Definition 10.103.1. A Noetherian local ring $R$ is called *Cohen-Macaulay* if it is Cohen-Macaulay as a module over itself.

## 10.103 Cohen-Macaulay rings

Most of the results of this section are special cases of the results in Section 10.102.

Note that this is equivalent to requiring the existence of a $R$-regular sequence $x_1, \ldots , x_ d$ of the maximal ideal such that $R/(x_1, \ldots , x_ d)$ has dimension $0$. We will usually just say “regular sequence” and not “$R$-regular sequence”.

Lemma 10.103.2. Let $R$ be a Noetherian local Cohen-Macaulay ring with maximal ideal $\mathfrak m $. Let $x_1, \ldots , x_ c \in \mathfrak m$ be elements. Then

If so $x_1, \ldots , x_ c$ can be extended to a regular sequence of length $\dim (R)$ and each quotient $R/(x_1, \ldots , x_ i)$ is a Cohen-Macaulay ring of dimension $\dim (R) - i$.

**Proof.**
Special case of Proposition 10.102.4.
$\square$

Lemma 10.103.3. Let $R$ be Noetherian local. Suppose $R$ is Cohen-Macaulay of dimension $d$. Any maximal chain of ideals $\mathfrak p_0 \subset \mathfrak p_1 \subset \ldots \subset \mathfrak p_ n$ has length $n = d$.

**Proof.**
Special case of Lemma 10.102.9.
$\square$

Lemma 10.103.4. Suppose $R$ is a Noetherian local Cohen-Macaulay ring of dimension $d$. For any prime $\mathfrak p \subset R$ we have

**Proof.**
Follows immediately from Lemma 10.103.3. (Also, this is a special case of Lemma 10.102.10.)
$\square$

Lemma 10.103.5. Suppose $R$ is a Cohen-Macaulay local ring. For any prime $\mathfrak p \subset R$ the ring $R_{\mathfrak p}$ is Cohen-Macaulay as well.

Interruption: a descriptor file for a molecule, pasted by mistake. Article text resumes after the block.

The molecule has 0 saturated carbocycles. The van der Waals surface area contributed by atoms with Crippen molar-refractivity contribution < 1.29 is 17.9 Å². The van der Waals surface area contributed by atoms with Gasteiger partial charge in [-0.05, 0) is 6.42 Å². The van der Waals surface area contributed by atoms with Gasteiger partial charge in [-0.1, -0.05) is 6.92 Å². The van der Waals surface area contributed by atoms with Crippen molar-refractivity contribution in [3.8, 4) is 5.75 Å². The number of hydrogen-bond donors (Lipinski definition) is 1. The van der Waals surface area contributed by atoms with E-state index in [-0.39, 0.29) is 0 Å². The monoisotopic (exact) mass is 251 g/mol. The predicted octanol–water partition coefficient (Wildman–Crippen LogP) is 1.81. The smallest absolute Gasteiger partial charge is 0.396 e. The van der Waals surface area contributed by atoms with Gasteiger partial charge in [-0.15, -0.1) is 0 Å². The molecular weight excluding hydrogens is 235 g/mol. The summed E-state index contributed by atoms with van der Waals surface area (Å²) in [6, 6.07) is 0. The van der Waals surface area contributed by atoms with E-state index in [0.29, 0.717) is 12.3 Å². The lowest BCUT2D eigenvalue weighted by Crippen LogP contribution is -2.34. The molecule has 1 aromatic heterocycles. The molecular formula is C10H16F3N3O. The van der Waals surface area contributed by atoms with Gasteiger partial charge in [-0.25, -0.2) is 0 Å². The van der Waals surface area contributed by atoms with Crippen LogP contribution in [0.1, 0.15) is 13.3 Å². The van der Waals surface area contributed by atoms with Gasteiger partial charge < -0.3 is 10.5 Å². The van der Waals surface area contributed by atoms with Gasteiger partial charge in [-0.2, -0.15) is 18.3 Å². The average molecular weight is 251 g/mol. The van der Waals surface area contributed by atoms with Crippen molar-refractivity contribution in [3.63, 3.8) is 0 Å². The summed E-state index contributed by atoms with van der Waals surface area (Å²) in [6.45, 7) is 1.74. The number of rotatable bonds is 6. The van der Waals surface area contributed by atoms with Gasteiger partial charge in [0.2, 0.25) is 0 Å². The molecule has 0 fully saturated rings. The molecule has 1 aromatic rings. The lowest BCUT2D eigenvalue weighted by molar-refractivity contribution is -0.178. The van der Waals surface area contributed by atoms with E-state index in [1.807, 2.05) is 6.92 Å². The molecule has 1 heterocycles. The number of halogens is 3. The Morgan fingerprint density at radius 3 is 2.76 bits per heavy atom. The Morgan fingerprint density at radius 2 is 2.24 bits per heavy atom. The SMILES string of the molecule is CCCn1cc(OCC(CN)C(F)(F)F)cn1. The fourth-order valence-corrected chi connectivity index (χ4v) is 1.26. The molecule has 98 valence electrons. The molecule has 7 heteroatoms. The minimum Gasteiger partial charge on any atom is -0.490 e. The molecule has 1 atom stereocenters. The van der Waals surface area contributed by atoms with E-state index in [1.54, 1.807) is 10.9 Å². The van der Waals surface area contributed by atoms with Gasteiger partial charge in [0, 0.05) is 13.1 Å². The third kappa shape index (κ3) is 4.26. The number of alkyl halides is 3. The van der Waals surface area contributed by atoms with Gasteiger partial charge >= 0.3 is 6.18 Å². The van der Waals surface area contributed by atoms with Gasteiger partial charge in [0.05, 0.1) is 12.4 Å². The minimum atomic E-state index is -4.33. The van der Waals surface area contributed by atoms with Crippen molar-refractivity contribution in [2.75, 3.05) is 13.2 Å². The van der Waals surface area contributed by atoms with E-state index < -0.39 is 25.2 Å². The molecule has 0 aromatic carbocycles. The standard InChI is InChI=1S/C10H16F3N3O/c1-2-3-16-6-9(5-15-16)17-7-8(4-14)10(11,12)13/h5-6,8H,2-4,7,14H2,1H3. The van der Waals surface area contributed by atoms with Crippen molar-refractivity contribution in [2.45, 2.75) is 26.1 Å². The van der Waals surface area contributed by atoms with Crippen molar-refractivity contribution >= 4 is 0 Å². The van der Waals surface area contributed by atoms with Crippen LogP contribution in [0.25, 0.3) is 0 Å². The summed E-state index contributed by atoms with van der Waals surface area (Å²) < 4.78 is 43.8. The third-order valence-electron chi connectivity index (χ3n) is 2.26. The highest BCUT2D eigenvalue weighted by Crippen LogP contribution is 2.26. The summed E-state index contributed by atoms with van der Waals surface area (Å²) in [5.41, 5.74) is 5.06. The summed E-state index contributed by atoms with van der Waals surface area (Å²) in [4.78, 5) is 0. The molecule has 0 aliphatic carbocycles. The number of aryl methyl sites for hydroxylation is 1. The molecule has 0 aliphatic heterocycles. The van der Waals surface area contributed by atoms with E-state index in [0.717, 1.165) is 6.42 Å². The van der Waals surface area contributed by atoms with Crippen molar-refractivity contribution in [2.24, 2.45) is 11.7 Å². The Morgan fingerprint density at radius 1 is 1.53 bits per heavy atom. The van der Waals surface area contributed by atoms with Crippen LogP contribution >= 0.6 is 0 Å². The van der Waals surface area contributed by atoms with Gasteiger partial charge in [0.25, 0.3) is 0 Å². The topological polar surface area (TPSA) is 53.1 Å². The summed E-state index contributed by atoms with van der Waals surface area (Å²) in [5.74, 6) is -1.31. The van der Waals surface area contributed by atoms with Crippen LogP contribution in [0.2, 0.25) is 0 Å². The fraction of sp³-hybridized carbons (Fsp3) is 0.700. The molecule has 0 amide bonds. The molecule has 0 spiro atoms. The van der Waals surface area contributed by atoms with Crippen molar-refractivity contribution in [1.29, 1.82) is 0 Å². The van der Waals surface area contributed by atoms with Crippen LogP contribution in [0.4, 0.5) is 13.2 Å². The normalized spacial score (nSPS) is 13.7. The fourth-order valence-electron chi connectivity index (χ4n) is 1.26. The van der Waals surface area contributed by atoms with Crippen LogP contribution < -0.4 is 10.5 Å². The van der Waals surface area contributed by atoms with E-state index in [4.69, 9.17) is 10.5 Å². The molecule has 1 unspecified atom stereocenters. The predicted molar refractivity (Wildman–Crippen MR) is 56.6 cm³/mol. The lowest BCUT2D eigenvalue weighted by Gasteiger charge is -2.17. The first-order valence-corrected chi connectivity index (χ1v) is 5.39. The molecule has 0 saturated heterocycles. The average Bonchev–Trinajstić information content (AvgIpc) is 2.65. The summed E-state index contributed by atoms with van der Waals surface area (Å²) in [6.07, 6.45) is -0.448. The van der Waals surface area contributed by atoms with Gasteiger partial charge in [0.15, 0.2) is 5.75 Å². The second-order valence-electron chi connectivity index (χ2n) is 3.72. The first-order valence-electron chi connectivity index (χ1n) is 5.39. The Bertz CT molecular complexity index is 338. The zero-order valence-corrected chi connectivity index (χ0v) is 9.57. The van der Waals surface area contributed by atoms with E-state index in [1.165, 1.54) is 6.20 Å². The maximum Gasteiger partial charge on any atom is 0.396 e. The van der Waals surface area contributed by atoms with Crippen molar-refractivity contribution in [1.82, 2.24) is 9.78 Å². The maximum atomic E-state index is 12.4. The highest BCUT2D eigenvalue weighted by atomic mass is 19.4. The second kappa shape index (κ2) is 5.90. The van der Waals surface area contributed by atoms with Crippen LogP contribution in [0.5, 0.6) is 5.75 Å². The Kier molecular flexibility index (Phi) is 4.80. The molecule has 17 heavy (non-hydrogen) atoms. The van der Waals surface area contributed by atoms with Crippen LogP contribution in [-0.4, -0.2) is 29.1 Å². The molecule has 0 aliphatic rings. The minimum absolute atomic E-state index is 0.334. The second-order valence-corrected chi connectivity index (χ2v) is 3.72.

**Proof.**
Special case of Lemma 10.102.11.
$\square$

Definition 10.103.6. A Noetherian ring $R$ is called *Cohen-Macaulay* if all its local rings are Cohen-Macaulay.

Lemma 10.103.7. Suppose $R$ is a Noetherian Cohen-Macaulay ring. Any polynomial algebra over $R$ is Cohen-Macaulay.

**Proof.**
Special case of Lemma 10.102.13.
$\square$

Lemma 10.103.8. Let $R$ be a Noetherian local Cohen-Macaulay ring of dimension $d$. Let $0 \to K \to R^{\oplus n} \to M \to 0$ be an exact sequence of $R$-modules. Then either $M = 0$, or $\text{depth}(K) > \text{depth}(M)$, or $\text{depth}(K) = \text{depth}(M) = d$.

**Proof.**
If $d = 0$, then every nonzero $R$-module has depth $0$ and the lemma is true. Assume $d > 0$. Then $\text{depth}(K) > 0$ as $K$ is a submodule of a module of depth $> 0$. Hence the lemma holds if $\text{depth}(M) = 0$. Assume both $\text{depth}(M) > 0$ and $d > 0$. Then we choose $x \in \mathfrak m$ which is a nonzerodivisor on $M$ and on $R$. Then $x$ is a nonzerodivisor on $M$ and on $K$ and it follows by an easy diagram chase that $0 \to K/xK \to (R/xR)^{\oplus n} \to M/xM \to 0$ is exact. Using Lemmas 10.71.7 and 10.103.2 we find the result follows from the result for $K/xK$ over $R/xR$ which has smaller dimension.
$\square$

Lemma 10.103.9. Let $R$ be a local Noetherian Cohen-Macaulay ring of dimension $d$. Let $M$ be a finite $R$ module of depth $e$. There exists an exact complex

with each $F_ i$ finite free and $K$ maximal Cohen-Macaulay.

**Proof.**
Immediate from the definition and Lemma 10.103.8.
$\square$

Lemma 10.103.10. Let $\varphi : A \to B$ be a map of local rings. Assume that $B$ is Noetherian and Cohen-Macaulay and that $\mathfrak m_ B = \sqrt{\varphi (\mathfrak m_ A) B}$. Then there exists a sequence of elements $f_1, \ldots , f_{\dim (B)}$ in $A$ such that $\varphi (f_1), \ldots , \varphi (f_{\dim (B)})$ is a regular sequence in $B$.

**Proof.**
By induction on $\dim (B)$ it suffices to prove: If $\dim (B) \geq 1$, then we can find an element $f$ of $A$ which maps to a nonzerodivisor in $B$. By Lemma 10.103.2 it suffices to find $f \in A$ whose image in $B$ is not contained in any of the finitely many minimal primes $\mathfrak q_1, \ldots , \mathfrak q_ r$ of $B$. By the assumption that $\mathfrak m_ B = \sqrt{\varphi (\mathfrak m_ A) B}$ we see that $\mathfrak m_ A \not\subset \varphi ^{-1}(\mathfrak q_ i)$. Hence we can find $f$ by Lemma 10.14.2.
$\square$

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